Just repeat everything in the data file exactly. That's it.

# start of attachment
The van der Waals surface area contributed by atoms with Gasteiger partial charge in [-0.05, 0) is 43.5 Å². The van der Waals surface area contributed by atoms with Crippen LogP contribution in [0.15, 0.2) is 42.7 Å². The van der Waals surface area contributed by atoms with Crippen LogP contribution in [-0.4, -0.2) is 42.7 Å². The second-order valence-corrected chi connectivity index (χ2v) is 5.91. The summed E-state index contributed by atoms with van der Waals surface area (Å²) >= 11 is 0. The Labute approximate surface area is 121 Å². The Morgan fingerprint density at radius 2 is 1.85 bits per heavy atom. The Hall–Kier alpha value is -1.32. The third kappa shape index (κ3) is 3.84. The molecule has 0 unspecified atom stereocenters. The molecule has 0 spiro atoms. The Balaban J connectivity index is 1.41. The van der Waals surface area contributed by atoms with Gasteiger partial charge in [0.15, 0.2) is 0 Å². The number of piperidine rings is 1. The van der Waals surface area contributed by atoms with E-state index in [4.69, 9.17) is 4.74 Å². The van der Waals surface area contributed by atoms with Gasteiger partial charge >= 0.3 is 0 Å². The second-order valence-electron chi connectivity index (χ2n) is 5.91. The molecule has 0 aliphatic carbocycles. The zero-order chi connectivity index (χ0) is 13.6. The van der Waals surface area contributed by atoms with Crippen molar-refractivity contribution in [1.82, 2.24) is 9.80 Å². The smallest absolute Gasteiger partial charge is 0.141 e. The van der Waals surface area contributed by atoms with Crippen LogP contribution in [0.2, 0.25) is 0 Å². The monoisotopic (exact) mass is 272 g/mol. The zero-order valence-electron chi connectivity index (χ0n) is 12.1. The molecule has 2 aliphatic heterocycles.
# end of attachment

The van der Waals surface area contributed by atoms with Gasteiger partial charge in [-0.05, 0) is 43.5 Å². The van der Waals surface area contributed by atoms with Crippen LogP contribution in [0.15, 0.2) is 42.7 Å². The van der Waals surface area contributed by atoms with Crippen LogP contribution in [-0.4, -0.2) is 42.7 Å². The second-order valence-corrected chi connectivity index (χ2v) is 5.91. The summed E-state index contributed by atoms with van der Waals surface area (Å²) >= 11 is 0. The Labute approximate surface area is 121 Å². The Morgan fingerprint density at radius 2 is 1.85 bits per heavy atom. The Hall–Kier alpha value is -1.32. The third kappa shape index (κ3) is 3.84. The molecule has 0 unspecified atom stereocenters. The molecule has 0 spiro atoms. The Balaban J connectivity index is 1.41. The van der Waals surface area contributed by atoms with Gasteiger partial charge in [0.15, 0.2) is 0 Å². The number of piperidine rings is 1. The van der Waals surface area contributed by atoms with E-state index in [4.69, 9.17) is 4.74 Å². The van der Waals surface area contributed by atoms with Gasteiger partial charge >= 0.3 is 0 Å². The second-order valence-electron chi connectivity index (χ2n) is 5.91. The molecule has 0 aliphatic carbocycles. The zero-order chi connectivity index (χ0) is 13.6. The van der Waals surface area contributed by atoms with Crippen molar-refractivity contribution in [1.82, 2.24) is 9.80 Å². The smallest absolute Gasteiger partial charge is 0.141 e. The van der Waals surface area contributed by atoms with Crippen LogP contribution in [0.2, 0.25) is 0 Å². The monoisotopic (exact) mass is 272 g/mol. The zero-order valence-electron chi connectivity index (χ0n) is 12.1. The molecule has 2 aliphatic heterocycles.